BONN (Reuters)–Fearing unrest in Germany–Chancellor Gerhard Schroeder refused on Friday to ask for Abdullah Ocalan’s extradition from Italy–saying an international court should try the Kurdish leader.
Turkey said Germany’s decision made it all the more essential that Ocalan–arrested in Italy two weeks ago–be extradited for trial on its territory.
Schroeder asked Italian Prime Minister Massimo D’Alema to appreciate German concerns about the possibility of conflict between Germany’s 2.2 million Turks and half a million Kurds if Ocalan were put on trial here.
"This is one of the most difficult decisions that has had to be made in the recent past," Schroeder told a joint news conference with D’Alema in Bonn.
"I have asked the Italian Prime Minister for his understanding that we will not make a request for extradition."
"This is because we are the country in Europe with the most Kurds–often refugees–and Turkish citizens," Schroeder said.
Italy had urged Germany to implement an eight-year-old arrest warrant for Ocalan–whose Kurdistan Workers Party (PKK) has been waging a 14-year self-rule campaign in southeastern Turkey. Ankara blames Ocalan and his PKK for the deaths of 29,000 people in the conflict.
"It was simply the question whether we wanted…the feared conflict to be carried out in Germany or not," said Schroeder–who has been in office for just one month. "We decided to protect the peace in Germany."
Turkey’s Foreign Ministry said in a statement: "As Germany announced that it would not ask for extradition–the only option is the extradition to Turkey of Ocalan–who is a Turkish citizen and has committed terrorist activities in Turkey."
Ocalan’s arrest in Rome sparked a row with Ankara–which wants to try him on treason charges. Italy refuses to hand him over to a country where he would face the death penalty if convicted.
Schroeder said he and D’Alema had agreed they would work immediately to have Ocalan appear before a European or an international court.
"I am convinced one must find a solution so that an international court can decide on Ocalan," D’Alema said.
He acknowledged that he had to come up with a suitable court by December 22 when the warrant ordering Ocalan held in Italy expires.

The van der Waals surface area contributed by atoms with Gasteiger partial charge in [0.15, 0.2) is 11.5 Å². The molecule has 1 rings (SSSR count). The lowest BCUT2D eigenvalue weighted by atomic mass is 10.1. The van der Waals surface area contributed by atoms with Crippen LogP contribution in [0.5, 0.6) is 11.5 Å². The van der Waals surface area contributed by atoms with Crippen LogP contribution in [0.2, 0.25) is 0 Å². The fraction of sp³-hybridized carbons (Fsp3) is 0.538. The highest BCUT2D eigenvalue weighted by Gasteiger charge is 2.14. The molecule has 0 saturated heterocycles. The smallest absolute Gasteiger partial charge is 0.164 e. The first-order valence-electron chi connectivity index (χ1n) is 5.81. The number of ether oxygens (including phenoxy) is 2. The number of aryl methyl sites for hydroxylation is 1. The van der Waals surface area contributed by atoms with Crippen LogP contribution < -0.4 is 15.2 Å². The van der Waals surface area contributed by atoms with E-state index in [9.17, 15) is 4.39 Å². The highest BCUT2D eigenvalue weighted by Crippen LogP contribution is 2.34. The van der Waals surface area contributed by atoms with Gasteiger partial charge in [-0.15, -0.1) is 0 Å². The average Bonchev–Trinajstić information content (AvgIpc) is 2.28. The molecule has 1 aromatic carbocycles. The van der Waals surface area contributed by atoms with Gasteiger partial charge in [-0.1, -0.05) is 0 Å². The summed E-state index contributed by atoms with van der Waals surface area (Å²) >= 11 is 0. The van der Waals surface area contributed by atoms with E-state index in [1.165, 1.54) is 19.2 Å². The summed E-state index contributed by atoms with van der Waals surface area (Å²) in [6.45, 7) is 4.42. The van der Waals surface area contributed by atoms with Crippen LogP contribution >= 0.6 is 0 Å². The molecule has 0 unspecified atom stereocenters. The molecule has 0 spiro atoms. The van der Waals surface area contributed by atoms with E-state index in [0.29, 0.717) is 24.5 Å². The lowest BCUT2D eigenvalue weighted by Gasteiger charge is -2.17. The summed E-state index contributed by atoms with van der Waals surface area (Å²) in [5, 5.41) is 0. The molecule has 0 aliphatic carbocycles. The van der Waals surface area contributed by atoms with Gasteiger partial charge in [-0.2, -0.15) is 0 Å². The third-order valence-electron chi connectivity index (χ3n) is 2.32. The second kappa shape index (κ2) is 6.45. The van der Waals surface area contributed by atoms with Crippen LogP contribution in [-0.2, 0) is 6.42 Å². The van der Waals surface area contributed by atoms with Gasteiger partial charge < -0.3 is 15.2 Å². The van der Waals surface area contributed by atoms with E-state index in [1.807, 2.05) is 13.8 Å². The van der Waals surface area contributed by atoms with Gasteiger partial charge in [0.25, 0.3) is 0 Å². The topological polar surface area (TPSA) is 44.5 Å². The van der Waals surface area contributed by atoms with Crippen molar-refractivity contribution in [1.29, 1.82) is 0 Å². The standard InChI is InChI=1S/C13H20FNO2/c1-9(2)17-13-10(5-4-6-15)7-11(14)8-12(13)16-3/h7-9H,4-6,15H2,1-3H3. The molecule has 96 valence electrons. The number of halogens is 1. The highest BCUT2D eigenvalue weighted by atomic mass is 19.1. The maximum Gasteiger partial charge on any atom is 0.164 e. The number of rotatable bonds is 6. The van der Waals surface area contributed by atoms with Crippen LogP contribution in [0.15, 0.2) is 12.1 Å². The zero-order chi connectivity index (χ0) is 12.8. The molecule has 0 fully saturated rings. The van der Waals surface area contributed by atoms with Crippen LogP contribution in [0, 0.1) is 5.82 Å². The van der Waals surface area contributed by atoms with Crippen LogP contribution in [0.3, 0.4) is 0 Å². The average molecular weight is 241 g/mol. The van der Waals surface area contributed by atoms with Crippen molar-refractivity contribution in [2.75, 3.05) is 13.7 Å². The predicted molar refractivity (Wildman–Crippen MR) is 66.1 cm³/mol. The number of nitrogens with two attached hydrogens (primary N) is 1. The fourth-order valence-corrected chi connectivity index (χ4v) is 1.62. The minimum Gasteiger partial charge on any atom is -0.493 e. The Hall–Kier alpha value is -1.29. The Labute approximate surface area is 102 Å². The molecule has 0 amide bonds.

"I hope that we will have found a way to deal with this problem before that date," D’Alema said. Both leaders declined to say under what jurisdiction Ocalan could be tried. But German’sources said they were looking at the kind of compromise suggested in the Lockerbie bombing case where Libyan suspects would be tried under Scottish law in a third country court.
D’Alema and Schroeder said they would work with the European Union to find a peaceful solution to the conflict in southeastern Turkey.
"I believe Europe can deal with this issue as Turkey aspires to be part of Europe," D’Alema said–referring to Turkey’s desire to join the 15-member EU.
The talks between the two leaders in Bonn’s Rhineside chancellery were planned before the Ocalan crisis erupted.
Across the river several thousand Kurds braved icy rain to demonstrate against Ocalan’s detention.
"This is a scandal that he is even in jail–this is a leader like Mandela or Arafat," said student Scharo Garip–31.
"Germany is not being cowardly to Italy–Germany is being cowardly to the United States," he said.
Meanwhile Ocalan said Sunday he was willing to face trial by an international court because he believes it will give him a chance to prove his innocence–his lawyer said
"I am in favor of an international trial," Giuliano Pisapia told reporters. "So is Ocalan himself because it could be the place to face the charges made against him and of which he has no doubts about his innocence."
Pisapia said an international court would offer the possibility of deciding if "a situation of war" exists in Turkey between the government and Kurds and if international law regarding war should apply in his case.
At present Ocalan is living under police protection in a Rome villa.
He is effectively free but must report his whereabouts to police daily until a court rules on his asylum request.
Ocalan has applied for political asylum in Italy but if the request is turned down he may be expelled back to Russia–from where he arrived earlier this month.